Nature & Environment
Pack-hunting spiders detect vibrations and swarm their prey
By T.K. Randall
March 8, 2022 · 3 comments
You don't want to run into one of their webs... Image Credit: CC BY-SA 2.0 Bernard DUPONT
As if one spider wasn't bad enough - imagine being set upon by 1,000 of them in a giant web...
While the overwhelmingly vast majority of spiders lead solitary lives, there do exist a small number of spider species which operate in colonies and which work together to catch and kill prey.
One example is Anelosimus eximius
- a South American species that can be found in colonies of up to 1,000 individuals which work collectively to build huge webs measuring several meters across.
In a recent study, scientists closely examined the behavior of these spiders and found that they were able to co-ordinate their attacks so that when a large animal strayed into their web, they were able to work effectively together to take it down.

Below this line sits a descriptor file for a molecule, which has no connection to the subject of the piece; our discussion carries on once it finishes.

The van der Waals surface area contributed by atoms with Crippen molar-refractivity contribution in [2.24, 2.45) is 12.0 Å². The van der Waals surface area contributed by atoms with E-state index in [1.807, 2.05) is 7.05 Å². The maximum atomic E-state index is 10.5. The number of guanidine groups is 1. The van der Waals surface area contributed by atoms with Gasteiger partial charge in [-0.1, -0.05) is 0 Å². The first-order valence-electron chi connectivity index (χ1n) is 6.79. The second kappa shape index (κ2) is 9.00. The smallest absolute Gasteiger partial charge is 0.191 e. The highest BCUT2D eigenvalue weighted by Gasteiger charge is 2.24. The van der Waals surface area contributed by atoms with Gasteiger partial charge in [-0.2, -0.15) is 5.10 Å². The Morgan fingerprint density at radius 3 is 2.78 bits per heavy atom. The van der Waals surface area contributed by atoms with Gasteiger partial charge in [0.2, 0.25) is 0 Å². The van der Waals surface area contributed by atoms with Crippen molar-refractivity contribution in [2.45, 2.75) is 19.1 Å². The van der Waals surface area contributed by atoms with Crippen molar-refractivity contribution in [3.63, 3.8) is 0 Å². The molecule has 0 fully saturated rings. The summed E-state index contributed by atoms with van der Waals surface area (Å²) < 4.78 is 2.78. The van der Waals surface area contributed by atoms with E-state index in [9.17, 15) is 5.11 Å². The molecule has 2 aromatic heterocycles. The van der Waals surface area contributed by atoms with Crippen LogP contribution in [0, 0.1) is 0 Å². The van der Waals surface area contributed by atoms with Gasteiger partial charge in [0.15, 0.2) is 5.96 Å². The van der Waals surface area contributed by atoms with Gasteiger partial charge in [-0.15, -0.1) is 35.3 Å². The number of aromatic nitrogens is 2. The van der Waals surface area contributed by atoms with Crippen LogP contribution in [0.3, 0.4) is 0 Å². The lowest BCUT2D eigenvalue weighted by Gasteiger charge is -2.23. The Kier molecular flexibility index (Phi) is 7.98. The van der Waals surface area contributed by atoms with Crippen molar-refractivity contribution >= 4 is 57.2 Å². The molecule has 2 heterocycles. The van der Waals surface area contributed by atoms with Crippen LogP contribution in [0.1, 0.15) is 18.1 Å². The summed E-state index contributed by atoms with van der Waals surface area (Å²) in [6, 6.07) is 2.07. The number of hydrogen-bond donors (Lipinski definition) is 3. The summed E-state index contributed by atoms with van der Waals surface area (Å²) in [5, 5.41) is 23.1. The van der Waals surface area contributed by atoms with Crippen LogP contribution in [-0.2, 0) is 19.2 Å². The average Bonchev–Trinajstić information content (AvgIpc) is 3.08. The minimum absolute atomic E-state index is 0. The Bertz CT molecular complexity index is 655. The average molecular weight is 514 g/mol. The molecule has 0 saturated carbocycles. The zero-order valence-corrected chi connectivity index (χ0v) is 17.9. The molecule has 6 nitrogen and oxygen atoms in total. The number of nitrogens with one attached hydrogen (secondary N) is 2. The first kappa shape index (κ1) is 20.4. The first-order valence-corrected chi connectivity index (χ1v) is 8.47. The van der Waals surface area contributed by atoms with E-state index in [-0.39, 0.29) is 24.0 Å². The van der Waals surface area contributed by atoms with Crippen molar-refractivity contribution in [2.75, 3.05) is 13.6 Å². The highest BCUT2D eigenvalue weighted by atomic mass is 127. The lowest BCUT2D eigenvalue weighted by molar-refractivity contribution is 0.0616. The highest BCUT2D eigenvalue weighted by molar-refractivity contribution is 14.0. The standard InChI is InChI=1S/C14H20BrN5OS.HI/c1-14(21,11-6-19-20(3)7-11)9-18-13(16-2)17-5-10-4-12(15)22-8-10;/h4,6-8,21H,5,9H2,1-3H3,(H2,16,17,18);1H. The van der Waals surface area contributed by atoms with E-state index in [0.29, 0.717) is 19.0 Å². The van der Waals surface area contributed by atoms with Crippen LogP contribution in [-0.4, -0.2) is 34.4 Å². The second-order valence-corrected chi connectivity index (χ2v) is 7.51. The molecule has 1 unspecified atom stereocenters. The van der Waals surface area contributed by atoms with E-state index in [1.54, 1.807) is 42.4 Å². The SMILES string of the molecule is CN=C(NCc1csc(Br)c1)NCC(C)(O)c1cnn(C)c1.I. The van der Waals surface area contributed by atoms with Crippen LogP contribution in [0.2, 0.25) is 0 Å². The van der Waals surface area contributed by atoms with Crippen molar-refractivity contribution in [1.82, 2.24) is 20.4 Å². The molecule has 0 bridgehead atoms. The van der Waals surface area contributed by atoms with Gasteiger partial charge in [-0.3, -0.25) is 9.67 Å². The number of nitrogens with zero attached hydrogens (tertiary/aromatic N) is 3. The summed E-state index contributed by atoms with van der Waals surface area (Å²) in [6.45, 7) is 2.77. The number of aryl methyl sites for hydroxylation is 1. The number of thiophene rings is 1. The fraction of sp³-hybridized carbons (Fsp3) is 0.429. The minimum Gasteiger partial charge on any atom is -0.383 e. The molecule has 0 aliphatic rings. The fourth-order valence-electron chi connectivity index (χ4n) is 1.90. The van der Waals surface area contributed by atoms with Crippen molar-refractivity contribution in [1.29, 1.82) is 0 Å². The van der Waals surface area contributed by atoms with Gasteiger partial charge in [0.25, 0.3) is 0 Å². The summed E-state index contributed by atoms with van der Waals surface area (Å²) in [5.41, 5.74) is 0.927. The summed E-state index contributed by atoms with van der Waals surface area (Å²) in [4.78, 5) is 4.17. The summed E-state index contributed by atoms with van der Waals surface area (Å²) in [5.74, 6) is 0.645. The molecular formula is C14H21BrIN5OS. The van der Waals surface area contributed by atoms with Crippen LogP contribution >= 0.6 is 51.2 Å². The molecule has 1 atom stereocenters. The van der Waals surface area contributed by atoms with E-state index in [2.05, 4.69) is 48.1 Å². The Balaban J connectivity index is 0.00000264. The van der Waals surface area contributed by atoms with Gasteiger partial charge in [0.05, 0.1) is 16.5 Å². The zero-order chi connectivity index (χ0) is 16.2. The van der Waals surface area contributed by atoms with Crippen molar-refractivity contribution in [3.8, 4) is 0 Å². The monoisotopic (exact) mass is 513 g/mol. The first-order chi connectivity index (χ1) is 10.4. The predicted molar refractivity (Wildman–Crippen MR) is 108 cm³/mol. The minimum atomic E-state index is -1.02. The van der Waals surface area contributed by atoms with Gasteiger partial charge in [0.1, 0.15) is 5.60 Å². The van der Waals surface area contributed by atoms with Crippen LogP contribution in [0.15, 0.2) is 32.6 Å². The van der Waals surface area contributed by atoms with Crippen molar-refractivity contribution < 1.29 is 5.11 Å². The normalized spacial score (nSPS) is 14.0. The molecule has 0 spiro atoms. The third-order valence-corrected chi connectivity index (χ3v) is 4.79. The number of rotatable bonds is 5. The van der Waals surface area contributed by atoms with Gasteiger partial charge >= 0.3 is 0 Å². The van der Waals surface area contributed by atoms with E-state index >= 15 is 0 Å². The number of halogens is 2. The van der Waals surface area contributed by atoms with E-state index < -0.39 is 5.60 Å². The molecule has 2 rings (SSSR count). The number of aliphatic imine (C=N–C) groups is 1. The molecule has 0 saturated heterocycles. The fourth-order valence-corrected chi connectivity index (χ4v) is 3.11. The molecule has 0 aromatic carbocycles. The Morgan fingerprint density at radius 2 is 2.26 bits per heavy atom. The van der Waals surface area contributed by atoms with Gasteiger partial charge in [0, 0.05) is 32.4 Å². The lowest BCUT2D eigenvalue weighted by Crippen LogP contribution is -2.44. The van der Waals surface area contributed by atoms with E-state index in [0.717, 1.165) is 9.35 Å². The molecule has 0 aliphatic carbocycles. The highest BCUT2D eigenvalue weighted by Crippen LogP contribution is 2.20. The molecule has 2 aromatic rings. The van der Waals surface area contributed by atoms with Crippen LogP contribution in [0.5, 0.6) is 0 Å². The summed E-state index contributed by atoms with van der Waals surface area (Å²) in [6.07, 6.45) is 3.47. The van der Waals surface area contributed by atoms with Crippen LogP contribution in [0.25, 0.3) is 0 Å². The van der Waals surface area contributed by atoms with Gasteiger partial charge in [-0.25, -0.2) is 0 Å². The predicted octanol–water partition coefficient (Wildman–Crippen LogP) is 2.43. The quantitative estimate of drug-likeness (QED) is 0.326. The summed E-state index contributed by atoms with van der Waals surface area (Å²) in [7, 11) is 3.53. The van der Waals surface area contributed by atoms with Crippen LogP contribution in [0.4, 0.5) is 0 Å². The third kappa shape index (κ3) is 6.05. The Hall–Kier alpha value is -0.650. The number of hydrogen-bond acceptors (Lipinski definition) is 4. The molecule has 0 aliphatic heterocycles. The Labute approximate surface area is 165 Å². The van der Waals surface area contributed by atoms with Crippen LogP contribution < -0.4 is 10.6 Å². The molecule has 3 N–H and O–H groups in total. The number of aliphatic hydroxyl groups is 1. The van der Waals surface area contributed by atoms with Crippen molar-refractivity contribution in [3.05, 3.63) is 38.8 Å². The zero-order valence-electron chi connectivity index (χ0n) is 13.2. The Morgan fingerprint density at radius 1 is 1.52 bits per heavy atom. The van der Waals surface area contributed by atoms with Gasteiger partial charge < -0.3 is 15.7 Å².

The colony has no designated leader - with each spider instead co-ordinating its attack with the others using the vibrations in the web to choreograph a synchronized swarming process.
The attack itself is vicious and calculated, with the spiders moving onto the prey and attacking it all at the same time to overwhelm it.
Suffice to say, inadvertently walking into one of their webs would be the stuff of nightmares.
Source: Live Science
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